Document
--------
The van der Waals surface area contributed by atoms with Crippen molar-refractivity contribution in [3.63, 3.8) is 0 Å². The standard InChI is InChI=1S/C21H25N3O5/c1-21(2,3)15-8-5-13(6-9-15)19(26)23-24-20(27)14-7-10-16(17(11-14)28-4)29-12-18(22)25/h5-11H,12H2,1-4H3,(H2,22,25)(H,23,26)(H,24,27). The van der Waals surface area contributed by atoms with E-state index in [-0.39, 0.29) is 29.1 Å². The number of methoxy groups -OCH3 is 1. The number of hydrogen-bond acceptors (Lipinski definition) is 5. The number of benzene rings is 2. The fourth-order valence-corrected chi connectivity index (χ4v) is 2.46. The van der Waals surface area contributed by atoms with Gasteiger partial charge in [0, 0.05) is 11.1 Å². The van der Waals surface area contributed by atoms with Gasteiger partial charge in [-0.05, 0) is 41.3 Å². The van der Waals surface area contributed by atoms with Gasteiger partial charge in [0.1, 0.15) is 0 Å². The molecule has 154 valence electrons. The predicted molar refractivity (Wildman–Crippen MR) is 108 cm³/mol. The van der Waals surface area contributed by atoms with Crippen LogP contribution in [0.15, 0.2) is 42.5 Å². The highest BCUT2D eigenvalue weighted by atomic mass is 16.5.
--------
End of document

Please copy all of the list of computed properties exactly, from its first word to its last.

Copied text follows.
The van der Waals surface area contributed by atoms with Crippen molar-refractivity contribution in [3.63, 3.8) is 0 Å². The standard InChI is InChI=1S/C21H25N3O5/c1-21(2,3)15-8-5-13(6-9-15)19(26)23-24-20(27)14-7-10-16(17(11-14)28-4)29-12-18(22)25/h5-11H,12H2,1-4H3,(H2,22,25)(H,23,26)(H,24,27). The van der Waals surface area contributed by atoms with E-state index in [-0.39, 0.29) is 29.1 Å². The number of methoxy groups -OCH3 is 1. The number of hydrogen-bond acceptors (Lipinski definition) is 5. The number of benzene rings is 2. The fourth-order valence-corrected chi connectivity index (χ4v) is 2.46. The van der Waals surface area contributed by atoms with Gasteiger partial charge in [0, 0.05) is 11.1 Å². The van der Waals surface area contributed by atoms with Gasteiger partial charge in [-0.05, 0) is 41.3 Å². The van der Waals surface area contributed by atoms with Gasteiger partial charge in [0.1, 0.15) is 0 Å². The molecule has 154 valence electrons. The predicted molar refractivity (Wildman–Crippen MR) is 108 cm³/mol. The van der Waals surface area contributed by atoms with Crippen LogP contribution in [0.15, 0.2) is 42.5 Å². The highest BCUT2D eigenvalue weighted by atomic mass is 16.5.